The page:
Washington protests the release of Mohammed Ali Hamadi, a Lebanese militant who served nearly 19 years of a life sentence for the attack on a TWA jet and the killing of U.S. Navy diver Robert Stethem
BERLIN -- The German government disclosed Tuesday that it recently freed a Hezbollah member who was convicted of hijacking a TWA airliner in 1985, allowing him to return to his native Lebanon despite long-standing requests from the United States to hand him over for trial.
Mohammed Ali Hamadi, 41, walked out of a German prison on Thursday after a parole board concluded that he was eligible for early release, German officials said. His discharge brought a protest from the State Department.
Hamadi served nearly 19 years of a life sentence for air piracy, possession of explosives and the murder of Robert Dean Stethem, a U.S. sailor. Stethem, a passenger aboard TWA Flight 847 from Athens to Rome, was singled out for brutal treatment because of his military service.
Organized by the radical Shiite Muslim group Hezbollah, the hijacking was one of the most publicized terrorist attacks on a U.S. target in the 1980s.
The German government said Hamadi's parole had nothing to do with the case of a German hostage in Iraq who was let go by her captors Sunday. A brother of Hamadi was convicted in the late 1980s of kidnapping Westerners in the Middle East in an attempt to pressure German authorities to release him.
The family of the American Navy petty officer, who was beaten and fatally shot by the hijackers, expressed disappointment Tuesday that one of his killers was free. "To have commuted his sentence--it just doesn't make sense," his mother, Patricia Stethem, said.
The State Department said Tuesday that the U.S government wants to put Hamadi on trial, based on a 1985 indictment. Three other Lebanese men named in the indictment remain at large and are on the FBI's most-wanted list of terrorist suspects, with $5 million rewards for their capture.
Current and former U.S. officials said they had pushed for two decades to gain custody and try Hamadi in a U.S. courtroom but ran into political and legal resistance from Germany. U.S. prosecutors originally sought Hamadi's extradition after he was arrested at the Frankfurt airport in 1987, but Germany denied the request and put him on trial instead.
"We were certainly disappointed at the time that we didn't get our hands on him then, and we are disappointed now that he has been released before the end of his full sentence," State Department spokesman Sean McCormack said in Washington.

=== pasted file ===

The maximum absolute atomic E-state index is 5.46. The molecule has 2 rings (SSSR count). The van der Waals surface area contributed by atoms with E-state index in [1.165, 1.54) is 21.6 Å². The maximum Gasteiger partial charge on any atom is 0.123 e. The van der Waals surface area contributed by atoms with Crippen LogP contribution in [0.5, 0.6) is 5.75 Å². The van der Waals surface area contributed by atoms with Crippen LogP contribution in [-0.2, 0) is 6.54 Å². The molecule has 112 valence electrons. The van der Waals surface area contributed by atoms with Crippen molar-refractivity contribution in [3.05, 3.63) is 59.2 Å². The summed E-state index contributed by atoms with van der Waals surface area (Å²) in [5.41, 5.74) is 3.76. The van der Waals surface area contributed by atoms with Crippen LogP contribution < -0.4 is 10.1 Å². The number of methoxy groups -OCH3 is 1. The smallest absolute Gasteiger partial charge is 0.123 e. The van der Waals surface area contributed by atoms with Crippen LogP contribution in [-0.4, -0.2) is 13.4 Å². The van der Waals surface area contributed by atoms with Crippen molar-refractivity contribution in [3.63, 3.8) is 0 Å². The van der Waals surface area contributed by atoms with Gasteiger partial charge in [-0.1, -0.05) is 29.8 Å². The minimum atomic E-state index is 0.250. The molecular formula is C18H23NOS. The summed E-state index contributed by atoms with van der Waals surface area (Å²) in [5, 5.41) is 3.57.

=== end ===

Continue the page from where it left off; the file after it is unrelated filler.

A spokeswoman for the German Justice Ministry said there were no pending requests for Hamadi's extradition at the time of his release.
Legal experts said it is doubtful that Germany could have transferred him to U.S. custody anyway. Under German law, defendants cannot be retried for crimes on which they had already been convicted, even if they are prosecuted in another country. Lebanon does not have an extradition treaty with the United States.
Court officials in Frankfurt said Hamadi was freed after a regularly scheduled review of his case by parole officials. They wouldn't say why they waited to make the decision public until after he was back in Lebanon.
The German hostage freed in Iraq on Sunday was Susanne Osthoff, an Arabic-speaking archeologist. A German Foreign Ministry spokesman denied the two cases were linked.
Hamadi is a member of an influential Lebanese family that is active in Hezbollah, which was blamed for a wave of kidnappings in the 1980s.
His brother, Abbas Hamadi, was arrested in Germany in 1987 and convicted the following year of helping to kidnap two German businessmen in a bid to use them as bargaining chips for Mohammed Hamadi's freedom. Abbas Hamadi was released in 1993 after serving half his sentence.
At the time, German media reported he was let go as part of a deal between the German government and Hezbollah to release two other Germans held hostage in Lebanon. German officials denied it.
Flight 847 was flying with 145 passengers and nine crew members on June 14, 1985, when it was hijacked by militants demanding the release of hundreds of Lebanese from Israeli jails. The plane landed in Beirut three times before it was finally allowed to remain there.
The ordeal produced one of the most enduring images of terrorism: the unflappable TWA pilot, John Testrake, leaning out of the cockpit as a hijacker waved a pistol.
Stethem was the only passenger to die, although others were beaten. The other passengers were freed in stages, either in Beirut or Algiers.
A final group of 39 passengers was taken off the plane June 16 and held at locations in Beirut, where they remained captives until June 30. The siege ended after Israel announced the release of 31 Lebanese prisoners--though Israel and the United States insisted the release was not connected to the hijacking.
Why do we ever bother dealing with europe anymore?
Have you been in hibernation? That was like weeks ago.